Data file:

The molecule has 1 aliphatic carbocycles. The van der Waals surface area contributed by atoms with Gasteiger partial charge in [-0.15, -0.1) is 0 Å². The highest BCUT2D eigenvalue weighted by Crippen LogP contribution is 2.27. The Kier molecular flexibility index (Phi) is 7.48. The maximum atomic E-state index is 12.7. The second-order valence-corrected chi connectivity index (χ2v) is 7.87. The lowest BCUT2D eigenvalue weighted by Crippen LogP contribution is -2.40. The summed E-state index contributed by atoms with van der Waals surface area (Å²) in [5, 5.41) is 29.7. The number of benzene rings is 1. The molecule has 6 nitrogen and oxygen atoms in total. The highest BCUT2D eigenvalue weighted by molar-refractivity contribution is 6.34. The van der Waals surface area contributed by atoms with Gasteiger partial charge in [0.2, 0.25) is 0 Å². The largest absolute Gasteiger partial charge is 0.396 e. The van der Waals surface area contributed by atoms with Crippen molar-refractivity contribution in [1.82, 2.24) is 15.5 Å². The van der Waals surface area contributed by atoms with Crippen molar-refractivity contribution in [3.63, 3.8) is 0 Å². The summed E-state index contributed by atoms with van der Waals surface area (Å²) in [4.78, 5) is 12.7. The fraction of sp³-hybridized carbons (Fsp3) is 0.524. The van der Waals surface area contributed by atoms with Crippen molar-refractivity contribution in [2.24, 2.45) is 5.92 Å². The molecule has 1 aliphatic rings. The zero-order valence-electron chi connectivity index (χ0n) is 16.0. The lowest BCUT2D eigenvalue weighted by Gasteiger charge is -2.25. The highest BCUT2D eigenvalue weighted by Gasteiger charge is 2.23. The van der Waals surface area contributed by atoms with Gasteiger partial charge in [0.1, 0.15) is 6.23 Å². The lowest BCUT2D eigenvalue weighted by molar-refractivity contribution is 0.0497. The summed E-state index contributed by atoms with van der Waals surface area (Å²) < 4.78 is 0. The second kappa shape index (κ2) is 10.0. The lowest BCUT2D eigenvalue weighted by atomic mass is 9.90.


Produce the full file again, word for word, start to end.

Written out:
The molecule has 1 aliphatic carbocycles. The van der Waals surface area contributed by atoms with Gasteiger partial charge in [-0.15, -0.1) is 0 Å². The highest BCUT2D eigenvalue weighted by Crippen LogP contribution is 2.27. The Kier molecular flexibility index (Phi) is 7.48. The maximum atomic E-state index is 12.7. The second-order valence-corrected chi connectivity index (χ2v) is 7.87. The lowest BCUT2D eigenvalue weighted by Crippen LogP contribution is -2.40. The summed E-state index contributed by atoms with van der Waals surface area (Å²) in [5, 5.41) is 29.7. The number of benzene rings is 1. The molecule has 6 nitrogen and oxygen atoms in total. The highest BCUT2D eigenvalue weighted by molar-refractivity contribution is 6.34. The van der Waals surface area contributed by atoms with Gasteiger partial charge in [0.2, 0.25) is 0 Å². The largest absolute Gasteiger partial charge is 0.396 e. The van der Waals surface area contributed by atoms with Crippen molar-refractivity contribution in [1.82, 2.24) is 15.5 Å². The van der Waals surface area contributed by atoms with Crippen molar-refractivity contribution in [3.63, 3.8) is 0 Å². The summed E-state index contributed by atoms with van der Waals surface area (Å²) in [4.78, 5) is 12.7. The fraction of sp³-hybridized carbons (Fsp3) is 0.524. The van der Waals surface area contributed by atoms with Crippen molar-refractivity contribution in [2.24, 2.45) is 5.92 Å². The molecule has 1 aliphatic rings. The zero-order valence-electron chi connectivity index (χ0n) is 16.0. The lowest BCUT2D eigenvalue weighted by Gasteiger charge is -2.25. The highest BCUT2D eigenvalue weighted by Gasteiger charge is 2.23. The van der Waals surface area contributed by atoms with Gasteiger partial charge in [0.1, 0.15) is 6.23 Å². The lowest BCUT2D eigenvalue weighted by molar-refractivity contribution is 0.0497. The summed E-state index contributed by atoms with van der Waals surface area (Å²) < 4.78 is 0. The second kappa shape index (κ2) is 10.0. The lowest BCUT2D eigenvalue weighted by atomic mass is 9.90.